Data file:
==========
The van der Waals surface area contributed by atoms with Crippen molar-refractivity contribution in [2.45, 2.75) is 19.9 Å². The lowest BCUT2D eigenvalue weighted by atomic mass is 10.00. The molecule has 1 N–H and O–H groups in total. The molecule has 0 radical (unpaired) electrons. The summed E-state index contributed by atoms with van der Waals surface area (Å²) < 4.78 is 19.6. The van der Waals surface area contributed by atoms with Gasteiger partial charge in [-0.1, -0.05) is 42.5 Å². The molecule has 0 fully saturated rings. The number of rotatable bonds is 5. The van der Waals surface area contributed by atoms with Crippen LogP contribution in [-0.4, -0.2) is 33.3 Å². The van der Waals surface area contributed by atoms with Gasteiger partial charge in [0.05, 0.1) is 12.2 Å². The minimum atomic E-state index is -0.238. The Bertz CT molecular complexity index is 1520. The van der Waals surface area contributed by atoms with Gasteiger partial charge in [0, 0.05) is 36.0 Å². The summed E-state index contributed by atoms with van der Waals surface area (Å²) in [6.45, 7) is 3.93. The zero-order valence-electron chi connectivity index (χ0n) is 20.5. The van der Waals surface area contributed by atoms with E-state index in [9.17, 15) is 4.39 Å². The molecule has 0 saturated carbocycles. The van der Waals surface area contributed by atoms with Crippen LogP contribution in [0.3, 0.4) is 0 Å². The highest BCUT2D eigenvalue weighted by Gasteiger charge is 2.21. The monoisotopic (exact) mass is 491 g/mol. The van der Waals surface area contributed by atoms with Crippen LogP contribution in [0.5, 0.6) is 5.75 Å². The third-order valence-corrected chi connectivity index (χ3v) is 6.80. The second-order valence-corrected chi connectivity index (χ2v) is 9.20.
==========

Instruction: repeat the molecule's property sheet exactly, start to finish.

The van der Waals surface area contributed by atoms with Crippen molar-refractivity contribution in [2.45, 2.75) is 19.9 Å². The lowest BCUT2D eigenvalue weighted by atomic mass is 10.00. The molecule has 1 N–H and O–H groups in total. The molecule has 0 radical (unpaired) electrons. The summed E-state index contributed by atoms with van der Waals surface area (Å²) < 4.78 is 19.6. The van der Waals surface area contributed by atoms with Gasteiger partial charge in [-0.1, -0.05) is 42.5 Å². The molecule has 0 fully saturated rings. The number of rotatable bonds is 5. The van der Waals surface area contributed by atoms with Crippen LogP contribution in [-0.4, -0.2) is 33.3 Å². The van der Waals surface area contributed by atoms with Gasteiger partial charge in [0.05, 0.1) is 12.2 Å². The minimum atomic E-state index is -0.238. The Bertz CT molecular complexity index is 1520. The van der Waals surface area contributed by atoms with Gasteiger partial charge in [0, 0.05) is 36.0 Å². The summed E-state index contributed by atoms with van der Waals surface area (Å²) in [6.45, 7) is 3.93. The zero-order valence-electron chi connectivity index (χ0n) is 20.5. The van der Waals surface area contributed by atoms with E-state index in [9.17, 15) is 4.39 Å². The molecule has 0 saturated carbocycles. The van der Waals surface area contributed by atoms with Crippen LogP contribution in [0.3, 0.4) is 0 Å². The highest BCUT2D eigenvalue weighted by Gasteiger charge is 2.21. The monoisotopic (exact) mass is 491 g/mol. The van der Waals surface area contributed by atoms with Crippen LogP contribution in [0.5, 0.6) is 5.75 Å². The third-order valence-corrected chi connectivity index (χ3v) is 6.80. The second-order valence-corrected chi connectivity index (χ2v) is 9.20.